In the waning days of the season of spritzes and tiki cocktails, mezcal margaritas, and endless bottles of rosé, I’ve decided to dry out a little. In fact, given the past few months of excessive lockdown drinking, many of us might benefit from some teetotalism—or perhaps more moderate-minded choices. If a late-summer sunset without a cocktail in hand seems too onerous a sacrifice, there’s an expanding selection of virtuous-feeling, low-A.B.V. aperitifs and spirits for one’s wet bar these days.
It’s hardly a surprise that just as our national confidence took a pandemic-induced nosedive—the stock market, employment rates, our bank accounts, too—sales for alcohol of all persuasions have skyrocketed. Americans relied on spirits to lift our spirits, and so we have become a nation of imbibers under lockdown. A daily Negroni certainly did give me bolster: my siren-red beacon as I concluded the workday, however stressful or mundane. But, alas, I’ve re-stocked my bar cart more in the past three months than I do in a single year, and my liver could use a break.
Currently, I’m making my way through a bottle of Ghia (pronounced “ghee-ah”), a stylish new aperitif with all the complexities and layers of an Italian bitter, only without alcohol. According to founder Melanie Masarin, developing the recipe required a year of formulations, and more than 35 iterations involving ingredients such as white grape, elderflower, lemon balm, and gentian root. “I was thinking about all the friends over the years who told me they also didn’t want to drink, and they didn’t want a drink that was full of sugar. They wanted something as sexy as alcohol but also dry—something that’s not a soda,” she says.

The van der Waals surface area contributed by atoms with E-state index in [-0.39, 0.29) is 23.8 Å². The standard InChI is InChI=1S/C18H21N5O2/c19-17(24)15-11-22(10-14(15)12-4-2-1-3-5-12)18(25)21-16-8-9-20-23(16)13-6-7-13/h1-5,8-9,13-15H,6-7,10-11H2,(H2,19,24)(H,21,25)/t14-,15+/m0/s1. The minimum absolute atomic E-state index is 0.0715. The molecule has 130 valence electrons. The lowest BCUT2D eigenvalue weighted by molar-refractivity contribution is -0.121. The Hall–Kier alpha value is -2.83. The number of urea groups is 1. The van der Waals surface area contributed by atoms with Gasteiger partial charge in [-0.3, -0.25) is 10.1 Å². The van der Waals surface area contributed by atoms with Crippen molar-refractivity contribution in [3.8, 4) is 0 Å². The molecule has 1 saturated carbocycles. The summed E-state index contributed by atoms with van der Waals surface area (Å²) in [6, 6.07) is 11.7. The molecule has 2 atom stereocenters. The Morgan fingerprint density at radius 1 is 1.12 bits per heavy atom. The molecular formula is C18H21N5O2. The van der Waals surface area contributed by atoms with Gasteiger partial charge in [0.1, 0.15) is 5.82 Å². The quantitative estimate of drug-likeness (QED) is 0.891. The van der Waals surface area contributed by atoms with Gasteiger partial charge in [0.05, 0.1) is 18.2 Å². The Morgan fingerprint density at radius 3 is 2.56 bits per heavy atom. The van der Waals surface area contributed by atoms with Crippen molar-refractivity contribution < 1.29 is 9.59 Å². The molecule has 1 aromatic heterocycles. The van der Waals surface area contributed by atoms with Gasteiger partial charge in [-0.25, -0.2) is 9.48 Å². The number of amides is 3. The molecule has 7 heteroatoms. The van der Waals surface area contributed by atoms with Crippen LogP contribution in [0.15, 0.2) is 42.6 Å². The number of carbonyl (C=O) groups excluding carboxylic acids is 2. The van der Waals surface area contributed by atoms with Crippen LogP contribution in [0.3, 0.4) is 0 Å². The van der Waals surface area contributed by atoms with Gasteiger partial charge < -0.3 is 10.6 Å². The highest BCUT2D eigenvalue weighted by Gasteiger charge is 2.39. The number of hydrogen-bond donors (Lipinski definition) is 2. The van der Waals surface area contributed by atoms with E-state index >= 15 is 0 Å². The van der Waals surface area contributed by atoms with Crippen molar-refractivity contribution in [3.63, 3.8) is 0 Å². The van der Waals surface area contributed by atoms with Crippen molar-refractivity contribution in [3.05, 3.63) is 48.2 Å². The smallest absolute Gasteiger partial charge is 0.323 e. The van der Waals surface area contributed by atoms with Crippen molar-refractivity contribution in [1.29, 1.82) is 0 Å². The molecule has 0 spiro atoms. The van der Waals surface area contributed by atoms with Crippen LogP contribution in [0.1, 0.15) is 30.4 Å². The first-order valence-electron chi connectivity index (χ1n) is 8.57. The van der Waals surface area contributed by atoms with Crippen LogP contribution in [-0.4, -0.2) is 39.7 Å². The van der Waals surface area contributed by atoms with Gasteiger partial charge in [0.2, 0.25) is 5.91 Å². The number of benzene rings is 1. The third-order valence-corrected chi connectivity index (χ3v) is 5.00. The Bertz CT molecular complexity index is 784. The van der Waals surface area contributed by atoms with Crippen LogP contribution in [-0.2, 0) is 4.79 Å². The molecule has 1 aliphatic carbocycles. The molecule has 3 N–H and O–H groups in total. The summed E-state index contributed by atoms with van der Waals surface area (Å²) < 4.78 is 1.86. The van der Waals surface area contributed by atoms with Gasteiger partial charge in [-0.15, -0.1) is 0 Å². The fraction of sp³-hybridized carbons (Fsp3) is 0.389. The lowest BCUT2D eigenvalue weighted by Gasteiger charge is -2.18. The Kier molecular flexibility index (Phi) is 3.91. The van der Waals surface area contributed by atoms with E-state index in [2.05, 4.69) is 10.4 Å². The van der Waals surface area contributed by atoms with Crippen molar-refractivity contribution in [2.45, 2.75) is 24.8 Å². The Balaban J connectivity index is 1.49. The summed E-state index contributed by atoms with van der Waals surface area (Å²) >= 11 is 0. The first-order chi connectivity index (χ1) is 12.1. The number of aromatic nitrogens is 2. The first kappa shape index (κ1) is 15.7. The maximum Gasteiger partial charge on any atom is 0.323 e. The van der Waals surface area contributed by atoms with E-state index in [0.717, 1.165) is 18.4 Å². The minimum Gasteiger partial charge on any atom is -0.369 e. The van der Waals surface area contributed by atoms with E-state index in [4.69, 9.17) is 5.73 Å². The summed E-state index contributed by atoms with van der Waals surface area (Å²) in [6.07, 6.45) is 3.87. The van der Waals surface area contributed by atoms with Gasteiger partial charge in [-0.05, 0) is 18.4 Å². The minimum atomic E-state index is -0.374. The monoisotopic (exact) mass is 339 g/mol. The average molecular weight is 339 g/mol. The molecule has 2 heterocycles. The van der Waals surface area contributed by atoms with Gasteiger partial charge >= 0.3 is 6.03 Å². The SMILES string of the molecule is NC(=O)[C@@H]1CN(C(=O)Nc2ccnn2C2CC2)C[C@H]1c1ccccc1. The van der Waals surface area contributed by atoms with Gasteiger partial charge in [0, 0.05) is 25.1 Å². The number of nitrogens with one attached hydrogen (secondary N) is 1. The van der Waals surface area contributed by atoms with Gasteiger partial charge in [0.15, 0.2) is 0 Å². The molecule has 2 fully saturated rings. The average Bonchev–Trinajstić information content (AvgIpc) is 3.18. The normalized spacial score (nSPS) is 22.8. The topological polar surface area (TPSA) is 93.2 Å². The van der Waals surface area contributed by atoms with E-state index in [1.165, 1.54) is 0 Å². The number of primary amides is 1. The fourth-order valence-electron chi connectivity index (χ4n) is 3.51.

I’ve re-stocked my bar cart more in the past three months than I do in a single year.
For Masarin, a non-drinker who enjoys the rare Negroni, too, Ghia is a nod to the joyful, sun-soaked spirit of the aperitivo hours she recalls from family summers spent along the Mediterranean coast. I take mine straight up on the rocks, or as a spritz with soda water and an orange slice when I want to pretend my Manhattan fire escape overlooks the Amalfi Coast. Fashion designer Rosie Assoulin is also a fan of the spritzy version (with fresh lemon and mint), while Anna Polonsky, a James Beard Award–winning restaurant designer, says that she and her husband occasionally opt for a stronger variation: “I have to admit that we love mixing Ghia with Yola Mezcal,” she says.
Even before the need for a widespread lockdown detox arose, data from the analytics firm Nielsen had anticipated a surge in low-A.B.V. and zero-proof spirits for the year ahead. Spiritless, a zero-proof Kentucky-style bourbon, recently made its debut, while Seedlip’s non-alcoholic spirits continue to be favored by some of the most discerning professional bartenders for their intricately layered blends of distilled botanicals such as allspice berries, cardamom, cascarilla bark, and even peas. The fact that Seedlip’s bottles—like Ghia’s—are gorgeous, thoughtfully designed expressions on their own has made them easy sells at serious cocktail dens like the Nomad and Dead Rabbit.
For something with a little more boost (and by “boost” I mean boozy), there’s Haus’s expanding selection of low-A.B.V. aperitifs derived from California Chardonnay grapes. The Rose Rosé, with notes of raspberry, fig leaf, and rose essence, pairs beautifully with soda and sparkling wine for a refreshing, naturally low-sugar alternative to the hangover-inducing Aperol spritz. But imbiber beware: tipple on several, and all bets are off.
Laura Neilson is a writer based in New York